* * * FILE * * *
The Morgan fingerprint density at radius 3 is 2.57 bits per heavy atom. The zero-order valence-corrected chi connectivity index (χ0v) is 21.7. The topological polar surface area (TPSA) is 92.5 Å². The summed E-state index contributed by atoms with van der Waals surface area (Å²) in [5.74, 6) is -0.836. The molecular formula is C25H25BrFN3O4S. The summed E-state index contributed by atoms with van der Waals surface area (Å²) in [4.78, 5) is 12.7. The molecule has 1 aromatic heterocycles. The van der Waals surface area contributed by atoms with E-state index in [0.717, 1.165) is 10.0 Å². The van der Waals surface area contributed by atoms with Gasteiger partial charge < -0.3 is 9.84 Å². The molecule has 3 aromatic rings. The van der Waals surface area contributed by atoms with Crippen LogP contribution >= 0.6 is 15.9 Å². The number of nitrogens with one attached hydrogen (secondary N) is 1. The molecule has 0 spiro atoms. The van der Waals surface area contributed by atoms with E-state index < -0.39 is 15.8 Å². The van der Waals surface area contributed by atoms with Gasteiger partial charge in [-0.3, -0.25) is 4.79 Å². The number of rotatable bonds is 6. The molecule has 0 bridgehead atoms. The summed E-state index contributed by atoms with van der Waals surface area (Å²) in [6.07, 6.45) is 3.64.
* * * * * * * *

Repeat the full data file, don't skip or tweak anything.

The Morgan fingerprint density at radius 3 is 2.57 bits per heavy atom. The zero-order valence-corrected chi connectivity index (χ0v) is 21.7. The topological polar surface area (TPSA) is 92.5 Å². The summed E-state index contributed by atoms with van der Waals surface area (Å²) in [5.74, 6) is -0.836. The molecular formula is C25H25BrFN3O4S. The summed E-state index contributed by atoms with van der Waals surface area (Å²) in [4.78, 5) is 12.7. The molecule has 1 aromatic heterocycles. The van der Waals surface area contributed by atoms with E-state index in [0.717, 1.165) is 10.0 Å². The van der Waals surface area contributed by atoms with Gasteiger partial charge < -0.3 is 9.84 Å². The molecule has 3 aromatic rings. The van der Waals surface area contributed by atoms with Crippen LogP contribution >= 0.6 is 15.9 Å². The number of nitrogens with one attached hydrogen (secondary N) is 1. The molecule has 0 spiro atoms. The van der Waals surface area contributed by atoms with E-state index < -0.39 is 15.8 Å². The van der Waals surface area contributed by atoms with Gasteiger partial charge in [-0.3, -0.25) is 4.79 Å². The number of rotatable bonds is 6. The molecule has 0 bridgehead atoms. The summed E-state index contributed by atoms with van der Waals surface area (Å²) in [6.07, 6.45) is 3.64.